May 5, 2011

Slice of Cherry by Dia Reeves

Slice of Cherry Slice Of Cherry by Dia Reeves

Published January 4, 2011 by Simon Pulse

Hardcover: 512 pages

Kit and Fancy Cordelle are sisters of the best kind: best friends, best confidantes, and best accomplices. The daughters of the infamous Bonesaw Killer, Kit and Fancy are used to feeling like outsiders, and that’s just      the way they like it. But in Portero, where the weird and wild run rampant, the Cordelle sisters are hardly the oddest or most dangerous creatures around.                                                                                                
It’s no surprise when Kit and Fancy start to give in to their deepest desire—the desire to kill. What starts as  a fascination with slicing open and stitching up quickly spirals into a gratifying murder spree. Of course, the     sisters aren’t killing just anyone, only the people who truly deserve it. But the girls have learned from the        mistakes of their father, and know that a shred of evidence could get them caught. So when Fancy stumbles   upon a mysterious and invisible doorway to another world, she opens a door to endless possibilities….         

Slice of Cherry was a pretty good book. Nothing spectacular, but it was good.

I think my main problem with the book was Fancy, which is really a bummer because she's the main character. For the most part, I regarded Fancy as a stupid, whiny girl who was trying too hard to never grow up. The girl is fifteen and wears little-kid-type dresses, wears bows in her hair, and black patent shoes. Really, if you tried hard enough, I suppose you could pull the look off, but Fancy's dresses are actually from when she was a little girl. Actual, kid-section sized clothing. For a kid. A kid. And, it also bothered me that she was so clingy to her older sister, Kit. Her clinginess is understandable because of their situation (which I'll explain in a sec) but at times it was a bit much. Fancy insisted on having Kit talk to other people for her, going everywhere with Kit, and, most of all, not letting Kit have a life with anyone but her. Yes, I know, poor Kit.

Speaking of Kit, I liked her. She was a strong, stubborn girl that knew what she wanted. Kit was a little phsyco with describing how killing made her happy, but every story needs a good phsyco, right? It was annoying when she let Fancy always get her way, but in the second half of the book (which I'll also talk about later) she had more of a backbone *thumbs up, Kit!* She also seemed more like a "real" person to me. Plus, she had a sense of humor.

So, like I promised, their situation: Kit and Fancy's dad, Guthrie, used to murder/torture people in their cellar without anyone knowing. Guthrie tortured the victims by cutting them in various pieces most of the time, which would eventually kill them, and then hide the body parts in hiding places throughout Portero. *shudders* Despite everything, Kit and Fancy always remembered him as a good man and your average loving father. Their mom, Madda, found Guthrie in the cellar holding a severed arm, and, naturally, she flipped out, the police came, and next thing you know, Guthrie's got a one-way ticket to death row. From then on, it had always been just Fancy and Kit hanging out doing their version of sisterly bonding, while Madda worked long hours to support them. So basically, sisters miss dad, mom works a lot, sisters stick together. Bam.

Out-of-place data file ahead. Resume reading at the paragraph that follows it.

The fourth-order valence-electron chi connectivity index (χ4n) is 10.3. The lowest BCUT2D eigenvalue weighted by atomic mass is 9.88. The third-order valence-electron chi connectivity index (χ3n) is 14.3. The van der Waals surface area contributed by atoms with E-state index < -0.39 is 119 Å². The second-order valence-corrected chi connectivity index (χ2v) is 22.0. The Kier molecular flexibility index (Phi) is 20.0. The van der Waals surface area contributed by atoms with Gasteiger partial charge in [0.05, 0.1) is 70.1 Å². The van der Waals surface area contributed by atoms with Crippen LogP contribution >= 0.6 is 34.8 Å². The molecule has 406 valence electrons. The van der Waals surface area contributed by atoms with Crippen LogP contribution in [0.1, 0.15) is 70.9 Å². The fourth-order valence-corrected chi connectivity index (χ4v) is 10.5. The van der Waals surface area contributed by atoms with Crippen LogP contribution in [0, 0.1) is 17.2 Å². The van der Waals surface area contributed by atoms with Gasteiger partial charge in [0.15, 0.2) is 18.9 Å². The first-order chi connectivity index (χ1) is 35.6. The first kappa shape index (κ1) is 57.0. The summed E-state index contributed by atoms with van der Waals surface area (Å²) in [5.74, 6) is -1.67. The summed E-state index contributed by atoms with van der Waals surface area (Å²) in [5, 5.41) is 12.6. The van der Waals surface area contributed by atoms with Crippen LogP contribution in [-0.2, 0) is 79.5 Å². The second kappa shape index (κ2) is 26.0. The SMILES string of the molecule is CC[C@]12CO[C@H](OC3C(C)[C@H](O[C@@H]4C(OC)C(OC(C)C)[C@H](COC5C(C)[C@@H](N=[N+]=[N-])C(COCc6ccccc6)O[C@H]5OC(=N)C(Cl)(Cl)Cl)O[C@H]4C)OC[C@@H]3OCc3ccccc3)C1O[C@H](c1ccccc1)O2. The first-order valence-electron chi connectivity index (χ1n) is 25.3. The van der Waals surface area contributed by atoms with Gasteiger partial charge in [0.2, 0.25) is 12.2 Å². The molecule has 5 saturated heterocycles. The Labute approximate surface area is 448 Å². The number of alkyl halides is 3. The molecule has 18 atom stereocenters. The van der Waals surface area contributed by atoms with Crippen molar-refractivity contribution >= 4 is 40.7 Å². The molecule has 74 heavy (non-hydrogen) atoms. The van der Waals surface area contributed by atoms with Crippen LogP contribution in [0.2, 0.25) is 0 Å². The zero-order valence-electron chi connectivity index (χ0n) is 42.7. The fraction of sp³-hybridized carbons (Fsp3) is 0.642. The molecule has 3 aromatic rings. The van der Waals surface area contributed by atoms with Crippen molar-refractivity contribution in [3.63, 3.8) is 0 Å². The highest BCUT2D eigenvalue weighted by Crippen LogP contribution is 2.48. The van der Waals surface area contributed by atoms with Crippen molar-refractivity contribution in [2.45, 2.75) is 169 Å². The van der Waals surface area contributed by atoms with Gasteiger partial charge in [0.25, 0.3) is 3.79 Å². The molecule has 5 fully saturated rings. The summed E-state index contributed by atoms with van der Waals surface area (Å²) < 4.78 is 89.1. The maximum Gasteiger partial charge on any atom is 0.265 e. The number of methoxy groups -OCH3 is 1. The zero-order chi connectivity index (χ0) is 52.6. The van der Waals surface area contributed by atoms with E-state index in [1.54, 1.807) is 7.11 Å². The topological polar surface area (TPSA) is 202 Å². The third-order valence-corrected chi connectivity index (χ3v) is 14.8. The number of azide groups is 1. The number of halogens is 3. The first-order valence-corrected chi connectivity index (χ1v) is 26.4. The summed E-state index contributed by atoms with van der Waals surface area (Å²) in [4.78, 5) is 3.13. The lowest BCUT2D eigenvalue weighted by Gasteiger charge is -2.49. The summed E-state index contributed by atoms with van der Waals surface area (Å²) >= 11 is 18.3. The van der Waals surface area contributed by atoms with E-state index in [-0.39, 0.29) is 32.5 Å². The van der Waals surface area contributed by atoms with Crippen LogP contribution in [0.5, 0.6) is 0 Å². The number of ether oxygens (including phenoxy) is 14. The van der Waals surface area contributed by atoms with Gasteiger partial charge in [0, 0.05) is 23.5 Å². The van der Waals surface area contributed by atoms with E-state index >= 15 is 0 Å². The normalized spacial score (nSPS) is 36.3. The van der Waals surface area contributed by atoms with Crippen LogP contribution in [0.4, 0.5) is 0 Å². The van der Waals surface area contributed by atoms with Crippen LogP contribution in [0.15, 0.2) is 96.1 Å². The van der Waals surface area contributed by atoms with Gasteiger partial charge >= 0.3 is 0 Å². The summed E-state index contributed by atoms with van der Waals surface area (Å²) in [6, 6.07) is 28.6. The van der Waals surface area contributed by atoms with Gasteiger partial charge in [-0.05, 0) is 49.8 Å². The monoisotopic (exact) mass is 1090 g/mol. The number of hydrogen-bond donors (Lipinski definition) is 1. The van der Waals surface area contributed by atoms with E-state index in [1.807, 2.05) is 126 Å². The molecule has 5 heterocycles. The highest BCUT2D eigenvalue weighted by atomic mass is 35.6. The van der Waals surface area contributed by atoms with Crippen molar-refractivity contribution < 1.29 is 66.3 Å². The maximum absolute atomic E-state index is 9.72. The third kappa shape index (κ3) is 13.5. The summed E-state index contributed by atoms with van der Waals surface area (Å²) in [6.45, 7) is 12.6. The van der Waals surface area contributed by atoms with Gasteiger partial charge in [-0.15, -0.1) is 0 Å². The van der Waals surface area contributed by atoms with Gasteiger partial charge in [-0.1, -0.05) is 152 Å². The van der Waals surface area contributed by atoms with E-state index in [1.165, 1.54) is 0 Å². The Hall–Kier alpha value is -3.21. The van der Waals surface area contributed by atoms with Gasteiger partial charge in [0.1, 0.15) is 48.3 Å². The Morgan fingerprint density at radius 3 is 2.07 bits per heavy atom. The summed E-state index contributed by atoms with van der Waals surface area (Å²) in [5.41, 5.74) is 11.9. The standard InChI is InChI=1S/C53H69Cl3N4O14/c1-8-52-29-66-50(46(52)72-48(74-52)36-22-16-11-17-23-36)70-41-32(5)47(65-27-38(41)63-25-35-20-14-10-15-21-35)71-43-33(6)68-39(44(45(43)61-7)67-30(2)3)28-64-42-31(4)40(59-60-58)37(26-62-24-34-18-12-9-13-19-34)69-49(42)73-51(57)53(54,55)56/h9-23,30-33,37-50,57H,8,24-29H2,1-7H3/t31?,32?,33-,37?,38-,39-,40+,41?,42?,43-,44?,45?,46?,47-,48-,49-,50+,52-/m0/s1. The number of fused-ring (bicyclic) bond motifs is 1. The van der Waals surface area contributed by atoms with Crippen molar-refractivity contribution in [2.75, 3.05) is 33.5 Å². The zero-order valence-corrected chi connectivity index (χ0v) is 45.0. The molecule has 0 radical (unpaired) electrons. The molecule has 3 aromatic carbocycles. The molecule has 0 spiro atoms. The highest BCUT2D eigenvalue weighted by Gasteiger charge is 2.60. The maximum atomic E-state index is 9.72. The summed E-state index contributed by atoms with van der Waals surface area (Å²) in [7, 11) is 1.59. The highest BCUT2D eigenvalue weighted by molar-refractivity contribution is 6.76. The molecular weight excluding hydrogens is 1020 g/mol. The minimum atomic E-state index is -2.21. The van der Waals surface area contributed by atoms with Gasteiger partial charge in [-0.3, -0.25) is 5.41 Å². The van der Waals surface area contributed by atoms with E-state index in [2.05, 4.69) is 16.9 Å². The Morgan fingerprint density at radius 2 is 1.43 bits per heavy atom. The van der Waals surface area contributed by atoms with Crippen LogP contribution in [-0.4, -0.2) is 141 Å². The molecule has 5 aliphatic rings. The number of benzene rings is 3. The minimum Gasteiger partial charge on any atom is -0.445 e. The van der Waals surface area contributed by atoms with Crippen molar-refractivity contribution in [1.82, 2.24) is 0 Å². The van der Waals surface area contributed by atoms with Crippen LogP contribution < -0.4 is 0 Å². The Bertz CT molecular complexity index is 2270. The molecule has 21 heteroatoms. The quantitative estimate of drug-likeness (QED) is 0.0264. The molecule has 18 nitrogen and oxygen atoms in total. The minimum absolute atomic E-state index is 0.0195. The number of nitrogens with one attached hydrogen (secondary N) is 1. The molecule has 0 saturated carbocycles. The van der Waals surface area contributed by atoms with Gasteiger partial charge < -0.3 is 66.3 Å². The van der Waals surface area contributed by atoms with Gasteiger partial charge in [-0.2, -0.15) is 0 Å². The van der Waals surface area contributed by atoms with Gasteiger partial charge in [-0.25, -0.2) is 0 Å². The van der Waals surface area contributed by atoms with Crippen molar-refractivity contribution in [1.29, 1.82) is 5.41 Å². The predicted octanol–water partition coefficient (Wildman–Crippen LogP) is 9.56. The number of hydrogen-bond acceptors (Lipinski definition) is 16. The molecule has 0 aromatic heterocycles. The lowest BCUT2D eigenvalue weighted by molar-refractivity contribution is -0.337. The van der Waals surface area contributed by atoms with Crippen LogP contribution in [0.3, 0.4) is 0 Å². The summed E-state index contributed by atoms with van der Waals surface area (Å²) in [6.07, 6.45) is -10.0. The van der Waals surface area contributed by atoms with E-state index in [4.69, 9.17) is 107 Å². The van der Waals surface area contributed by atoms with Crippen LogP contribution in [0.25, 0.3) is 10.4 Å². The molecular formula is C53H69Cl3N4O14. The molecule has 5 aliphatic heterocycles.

Iian and Gabe are the boys of the book, and happen to be brothers. Gabe and Kit fall in L-O-V-E (it's not surprising and happens super fast so it's not a spoiler) and you can practically see them saying, "ohmygodyouaresoamazingiwanttomarryyouiloveyou," every time they see eachother, or at least I could. Yeah, they're that in love. Fancy, being dumb, hates Gabe for no reason except for the fact that she saw him doing something strange one time and that he starts to spend time with Kit. Fancy: "KIT! WHAT THE HECK? I THOUGHT YOU LOVED ME! YOU LIKE GABE MORE THAN ME! I'M NEVER GOING TO SPEAK TO YOU AGAIN! WWAAAHHHH!" and Kit: "Fancy, shut up." Iian liked Fancy, and I'm supposing he's either a) blind or b) really in love with Fancy, because, um, hello? It's Fancy! I won't say much more about that though.

The other problem (I promise this is the last) I had with the book is the magic. Yes, fantasy books are generally my favorite, but the magic in this book didn't click for me. I was expecting more murder, less magic, but that just didn't happen. Every time something even remotely magical happened, I was like, "Wait, what?" I don't know, it just didn't seem....right. Clarifications please?

And finally, I thought the first half of the book was slow and kind of lame. In fact, if it wasn't for the first half, this book would have gotten four shiny gold stars, not three. The second half was when stuff really started happening. Romance, mystery, semi-sensible magic, more murder, "THANK GOD!" moments with Fancy, and a satisfying ending.

This was a....good book. Read if your thing.

3 out of 5 stars

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